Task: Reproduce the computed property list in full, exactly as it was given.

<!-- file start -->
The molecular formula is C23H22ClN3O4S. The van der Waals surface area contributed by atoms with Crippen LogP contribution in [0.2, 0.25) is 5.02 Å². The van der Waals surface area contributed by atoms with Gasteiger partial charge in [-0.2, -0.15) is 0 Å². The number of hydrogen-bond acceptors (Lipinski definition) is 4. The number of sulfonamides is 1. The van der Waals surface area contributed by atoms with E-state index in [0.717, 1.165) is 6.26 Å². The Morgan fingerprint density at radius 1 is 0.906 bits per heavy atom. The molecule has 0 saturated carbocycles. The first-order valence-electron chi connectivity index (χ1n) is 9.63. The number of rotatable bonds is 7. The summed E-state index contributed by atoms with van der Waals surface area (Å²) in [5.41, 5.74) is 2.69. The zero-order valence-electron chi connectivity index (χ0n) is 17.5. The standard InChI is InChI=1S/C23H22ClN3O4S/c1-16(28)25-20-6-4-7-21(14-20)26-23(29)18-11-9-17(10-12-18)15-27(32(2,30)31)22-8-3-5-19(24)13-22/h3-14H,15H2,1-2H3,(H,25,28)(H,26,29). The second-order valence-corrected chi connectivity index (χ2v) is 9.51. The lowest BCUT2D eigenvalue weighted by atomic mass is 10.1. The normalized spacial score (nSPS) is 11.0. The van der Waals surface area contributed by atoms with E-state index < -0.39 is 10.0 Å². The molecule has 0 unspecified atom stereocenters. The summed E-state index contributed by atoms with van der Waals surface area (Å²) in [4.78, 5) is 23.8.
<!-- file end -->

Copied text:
The molecular formula is C23H22ClN3O4S. The van der Waals surface area contributed by atoms with Crippen LogP contribution in [0.2, 0.25) is 5.02 Å². The van der Waals surface area contributed by atoms with Gasteiger partial charge in [-0.2, -0.15) is 0 Å². The number of hydrogen-bond acceptors (Lipinski definition) is 4. The number of sulfonamides is 1. The van der Waals surface area contributed by atoms with E-state index in [0.717, 1.165) is 6.26 Å². The Morgan fingerprint density at radius 1 is 0.906 bits per heavy atom. The molecule has 0 saturated carbocycles. The first-order valence-electron chi connectivity index (χ1n) is 9.63. The number of rotatable bonds is 7. The summed E-state index contributed by atoms with van der Waals surface area (Å²) in [5.41, 5.74) is 2.69. The zero-order valence-electron chi connectivity index (χ0n) is 17.5. The standard InChI is InChI=1S/C23H22ClN3O4S/c1-16(28)25-20-6-4-7-21(14-20)26-23(29)18-11-9-17(10-12-18)15-27(32(2,30)31)22-8-3-5-19(24)13-22/h3-14H,15H2,1-2H3,(H,25,28)(H,26,29). The second-order valence-corrected chi connectivity index (χ2v) is 9.51. The lowest BCUT2D eigenvalue weighted by atomic mass is 10.1. The normalized spacial score (nSPS) is 11.0. The van der Waals surface area contributed by atoms with E-state index < -0.39 is 10.0 Å². The molecule has 0 unspecified atom stereocenters. The summed E-state index contributed by atoms with van der Waals surface area (Å²) in [4.78, 5) is 23.8.